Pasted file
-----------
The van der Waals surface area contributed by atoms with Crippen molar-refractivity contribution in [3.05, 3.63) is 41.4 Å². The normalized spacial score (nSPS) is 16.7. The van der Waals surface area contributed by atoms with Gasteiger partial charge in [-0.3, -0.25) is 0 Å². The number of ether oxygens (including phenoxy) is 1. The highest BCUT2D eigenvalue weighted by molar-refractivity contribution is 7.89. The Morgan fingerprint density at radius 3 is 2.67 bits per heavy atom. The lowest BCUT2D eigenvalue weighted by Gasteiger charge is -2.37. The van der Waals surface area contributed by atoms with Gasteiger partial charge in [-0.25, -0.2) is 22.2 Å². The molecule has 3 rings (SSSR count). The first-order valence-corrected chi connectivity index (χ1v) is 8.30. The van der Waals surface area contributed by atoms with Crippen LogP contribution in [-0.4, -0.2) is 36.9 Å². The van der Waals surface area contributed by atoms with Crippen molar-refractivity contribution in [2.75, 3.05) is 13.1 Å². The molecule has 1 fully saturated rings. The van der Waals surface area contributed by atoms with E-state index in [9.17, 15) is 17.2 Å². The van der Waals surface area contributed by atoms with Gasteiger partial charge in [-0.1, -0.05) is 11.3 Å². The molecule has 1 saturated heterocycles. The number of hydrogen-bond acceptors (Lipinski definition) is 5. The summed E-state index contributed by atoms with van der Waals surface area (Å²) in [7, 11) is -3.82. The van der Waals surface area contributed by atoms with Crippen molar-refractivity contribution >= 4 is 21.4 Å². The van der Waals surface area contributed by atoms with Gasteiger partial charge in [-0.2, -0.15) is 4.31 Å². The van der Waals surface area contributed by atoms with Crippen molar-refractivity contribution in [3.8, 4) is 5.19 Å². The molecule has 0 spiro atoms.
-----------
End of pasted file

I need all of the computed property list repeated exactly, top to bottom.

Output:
The van der Waals surface area contributed by atoms with Crippen molar-refractivity contribution in [3.05, 3.63) is 41.4 Å². The normalized spacial score (nSPS) is 16.7. The van der Waals surface area contributed by atoms with Gasteiger partial charge in [-0.3, -0.25) is 0 Å². The number of ether oxygens (including phenoxy) is 1. The highest BCUT2D eigenvalue weighted by molar-refractivity contribution is 7.89. The Morgan fingerprint density at radius 3 is 2.67 bits per heavy atom. The lowest BCUT2D eigenvalue weighted by Gasteiger charge is -2.37. The van der Waals surface area contributed by atoms with Gasteiger partial charge in [-0.25, -0.2) is 22.2 Å². The molecule has 3 rings (SSSR count). The first-order valence-corrected chi connectivity index (χ1v) is 8.30. The van der Waals surface area contributed by atoms with Crippen LogP contribution in [-0.4, -0.2) is 36.9 Å². The van der Waals surface area contributed by atoms with Crippen molar-refractivity contribution in [2.75, 3.05) is 13.1 Å². The molecule has 1 fully saturated rings. The van der Waals surface area contributed by atoms with E-state index in [9.17, 15) is 17.2 Å². The van der Waals surface area contributed by atoms with Gasteiger partial charge in [-0.1, -0.05) is 11.3 Å². The molecule has 1 saturated heterocycles. The number of hydrogen-bond acceptors (Lipinski definition) is 5. The summed E-state index contributed by atoms with van der Waals surface area (Å²) in [7, 11) is -3.82. The van der Waals surface area contributed by atoms with Crippen molar-refractivity contribution >= 4 is 21.4 Å². The van der Waals surface area contributed by atoms with Gasteiger partial charge in [-0.2, -0.15) is 4.31 Å². The van der Waals surface area contributed by atoms with Crippen molar-refractivity contribution in [3.8, 4) is 5.19 Å². The molecule has 0 spiro atoms.